In the EU Green Deal communication of December 19, 2019, the EU Commission committed the Union to the objective of achieving climate neutrality by 2050.
As part of the set of Green Deal policy initiatives, the Commission set in train the legislative process for the eventual adoption of an EU carbon border adjustment mechanism (CBAM) by launching an inception impact assessment in March of this year.
The purpose of this mechanism is clear: the EU climate mitigation efforts could be undermined by a lack of ambition of third countries. This would mean a risk of ‘direct’ carbon leakage and declining EU competitiveness in energy intensive industries at the same time.
Direct carbon leakage occurs when companies transfer production to countries that are less strict about emissions. In this case, global emissions would not be reduced.
The mechanism would counteract this risk by putting a carbon price on imports of certain goods from outside the EU and potentially rebate the carbon price already paid for EU production when exported. The exact design of this mechanism, however, is far from set in stone.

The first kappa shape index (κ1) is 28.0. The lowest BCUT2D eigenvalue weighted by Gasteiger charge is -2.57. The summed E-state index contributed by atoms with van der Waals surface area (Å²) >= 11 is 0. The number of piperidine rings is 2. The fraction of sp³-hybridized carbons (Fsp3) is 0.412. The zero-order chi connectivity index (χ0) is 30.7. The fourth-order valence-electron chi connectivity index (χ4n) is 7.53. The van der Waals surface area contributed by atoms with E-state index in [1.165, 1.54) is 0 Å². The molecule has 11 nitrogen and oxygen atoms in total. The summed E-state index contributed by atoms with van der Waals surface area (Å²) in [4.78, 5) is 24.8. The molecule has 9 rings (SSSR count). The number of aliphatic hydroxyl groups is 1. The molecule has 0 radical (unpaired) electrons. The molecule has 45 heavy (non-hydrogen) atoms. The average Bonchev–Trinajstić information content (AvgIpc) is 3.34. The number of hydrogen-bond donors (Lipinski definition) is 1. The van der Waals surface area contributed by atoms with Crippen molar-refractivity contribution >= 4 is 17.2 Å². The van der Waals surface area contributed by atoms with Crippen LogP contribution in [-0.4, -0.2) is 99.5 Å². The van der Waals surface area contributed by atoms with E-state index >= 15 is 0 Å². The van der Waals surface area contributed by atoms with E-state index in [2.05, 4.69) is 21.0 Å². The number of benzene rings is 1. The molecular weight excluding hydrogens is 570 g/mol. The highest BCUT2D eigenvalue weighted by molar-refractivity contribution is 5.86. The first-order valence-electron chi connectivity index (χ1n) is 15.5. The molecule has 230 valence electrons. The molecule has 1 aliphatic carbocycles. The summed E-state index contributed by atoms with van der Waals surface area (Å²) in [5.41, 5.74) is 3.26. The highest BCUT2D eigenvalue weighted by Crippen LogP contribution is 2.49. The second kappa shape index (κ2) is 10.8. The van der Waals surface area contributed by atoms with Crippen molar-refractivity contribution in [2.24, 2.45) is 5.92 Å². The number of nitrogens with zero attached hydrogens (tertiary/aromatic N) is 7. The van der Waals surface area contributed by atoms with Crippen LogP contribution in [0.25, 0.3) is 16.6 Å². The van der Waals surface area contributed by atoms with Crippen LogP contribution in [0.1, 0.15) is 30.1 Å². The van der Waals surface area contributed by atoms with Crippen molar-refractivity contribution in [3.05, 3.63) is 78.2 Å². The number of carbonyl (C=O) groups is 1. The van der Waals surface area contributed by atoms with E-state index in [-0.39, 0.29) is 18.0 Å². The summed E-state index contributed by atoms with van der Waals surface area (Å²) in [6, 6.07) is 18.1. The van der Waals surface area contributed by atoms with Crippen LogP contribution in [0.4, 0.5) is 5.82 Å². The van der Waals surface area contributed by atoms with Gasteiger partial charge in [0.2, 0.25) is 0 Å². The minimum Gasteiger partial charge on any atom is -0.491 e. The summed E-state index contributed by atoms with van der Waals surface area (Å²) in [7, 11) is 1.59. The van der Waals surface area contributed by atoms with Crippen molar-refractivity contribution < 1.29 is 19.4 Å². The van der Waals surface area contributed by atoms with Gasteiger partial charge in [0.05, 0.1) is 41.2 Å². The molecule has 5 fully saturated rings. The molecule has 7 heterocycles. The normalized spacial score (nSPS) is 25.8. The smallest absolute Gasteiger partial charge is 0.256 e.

- Which Carbon Border Adjustment Mechanism policy design would be most suitable from a legal, economic and political perspective?
- How can a Carbon Border Adjustment be reconciled with the UNFCCC framework concept of Common but Differentiated Responsibility?
- Would there be impacts on Least Developed and Small Island States, even if they are exempt from Carbon Border Adjustment measures?
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